Ed Sheeran did not copy Marvin Gaye’s ‘Let’s Get It On’ while writing ‘Thinking Out Loud,’ court rules
MANHATTAN, NEW YORK CITY: Ed Sheeran did not copy Marvin Gaye‘s ’70s hit ‘Let’s Get It On’ when writing ‘Thinking Out Loud’, the court ruled on Thursday. The verdict that found him not liable for copyright infringement was announced just a few hours after deliberations on Thursday.
The British singer-songwriter had vehemently denied stealing parts of the song for his massive global smash in 2014. Calling the accusations “insulting,” Sheeran, 32, had threatened to quit music if found guilty of plagiarizing the song during the New York trial.
Jurors ruled he ‘independently’ created his song
“If that happens, I’m done, I’m stopping,” he said when questioned about the emotional toll the Manhattan federal court trial was having on him. As per a report, Sheeran hugged his team after jurors ruled he “independently” created his song. He, as per Associated Press, mouthed “Thankyou” to the jury and spent about ten minutes talking to the plaintiffs, including Kathryn Townsend Griffin, the daughter of “Let’s Get It On” co-writer Ed Townsend as they “hugged and smiled with each other.” Sheeran’s wife, Cherry Seaborn, and co-writer Amy Wadge were reportedly in tears.
‘It looks like I’m not going to have to retire from my day job after all’
“It looks like I’m not going to have to retire from my day job after all,” he told reporters outside the courtroom, BBC reported. Stating that he was “obviously very happy” with the verdict. “But at the same time, I am absolutely frustrated that baseless claims like this are allowed to go to court at all. If the jury had decided this matter the other way we might as well say goodbye to the creative freedom of songwriters,” he said.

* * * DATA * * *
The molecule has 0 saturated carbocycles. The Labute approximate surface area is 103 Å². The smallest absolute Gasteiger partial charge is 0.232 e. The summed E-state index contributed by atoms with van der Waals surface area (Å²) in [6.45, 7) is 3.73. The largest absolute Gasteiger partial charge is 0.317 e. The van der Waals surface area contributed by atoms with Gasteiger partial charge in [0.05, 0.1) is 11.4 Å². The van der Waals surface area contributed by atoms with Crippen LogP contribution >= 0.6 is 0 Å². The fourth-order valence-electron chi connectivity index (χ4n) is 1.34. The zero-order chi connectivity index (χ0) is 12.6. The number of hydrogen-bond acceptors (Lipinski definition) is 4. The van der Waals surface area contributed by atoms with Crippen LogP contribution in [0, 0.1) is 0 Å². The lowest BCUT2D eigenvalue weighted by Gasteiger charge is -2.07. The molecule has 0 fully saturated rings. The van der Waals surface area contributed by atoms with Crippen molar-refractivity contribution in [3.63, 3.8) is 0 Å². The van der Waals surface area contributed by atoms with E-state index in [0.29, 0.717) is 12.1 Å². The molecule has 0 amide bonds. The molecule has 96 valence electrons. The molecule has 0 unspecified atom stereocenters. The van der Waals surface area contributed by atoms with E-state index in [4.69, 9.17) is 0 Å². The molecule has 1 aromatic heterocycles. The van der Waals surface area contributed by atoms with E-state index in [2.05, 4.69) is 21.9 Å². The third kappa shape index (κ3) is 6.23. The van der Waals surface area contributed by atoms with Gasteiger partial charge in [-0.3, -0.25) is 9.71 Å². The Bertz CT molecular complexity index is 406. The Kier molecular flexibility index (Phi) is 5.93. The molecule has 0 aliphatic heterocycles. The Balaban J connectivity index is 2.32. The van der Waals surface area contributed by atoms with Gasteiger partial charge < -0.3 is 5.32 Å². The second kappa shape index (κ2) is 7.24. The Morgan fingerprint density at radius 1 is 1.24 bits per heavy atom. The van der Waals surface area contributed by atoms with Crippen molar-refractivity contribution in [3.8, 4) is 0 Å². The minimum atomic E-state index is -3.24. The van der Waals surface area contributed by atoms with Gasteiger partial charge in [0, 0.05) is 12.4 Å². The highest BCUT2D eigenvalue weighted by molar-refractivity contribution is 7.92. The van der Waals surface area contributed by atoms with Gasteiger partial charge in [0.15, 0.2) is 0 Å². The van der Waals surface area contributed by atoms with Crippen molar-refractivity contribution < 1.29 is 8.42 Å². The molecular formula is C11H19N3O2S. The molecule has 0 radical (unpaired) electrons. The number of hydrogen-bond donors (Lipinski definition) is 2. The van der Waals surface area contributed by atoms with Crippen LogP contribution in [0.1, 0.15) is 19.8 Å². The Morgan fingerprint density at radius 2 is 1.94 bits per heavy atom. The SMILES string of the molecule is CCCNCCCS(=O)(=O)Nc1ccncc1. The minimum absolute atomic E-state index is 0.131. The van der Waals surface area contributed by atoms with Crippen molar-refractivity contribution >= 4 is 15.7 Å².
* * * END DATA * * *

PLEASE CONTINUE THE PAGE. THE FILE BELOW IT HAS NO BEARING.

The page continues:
Sheeran also stated, “We need songwriters and the writing community to come together to bring back common sense.” He continued, “These claims must be stopped so the creative process can carry on and we can all get back to making music. And at the same time, we absolutely need trusted individuals, real experts, to help support the process and protect copyright.”
‘Sheeran is counting on you to be overwhelmed by his commercial success’
Gaye’s co-writer Ed Townsend represented by Keisha Rice explained that her clients were not claiming ownership of the fundamental components of music, but rather “the way in which these common elements were uniquely combined.” She told Jury, “Sheeran is counting on you to be very, very overwhelmed by his commercial success,” urging the jurors to use their “common sense” to decide whether the songs are similar.
What did Sheeran’s lawyer tell Jury
Sheeran’s lawyer, Ilene Farkas, had told the jurors in Manhattan federal court that similarities in the chord progressions and rhythms of Gaye’s classic and Sheeran’s hit Thinking Out Loud were “the letters of the alphabet of music. These are basic musical building blocks that songwriters now and forever must be free to use, or all of us who love music will be poorer for it,” she said as per the Guardian.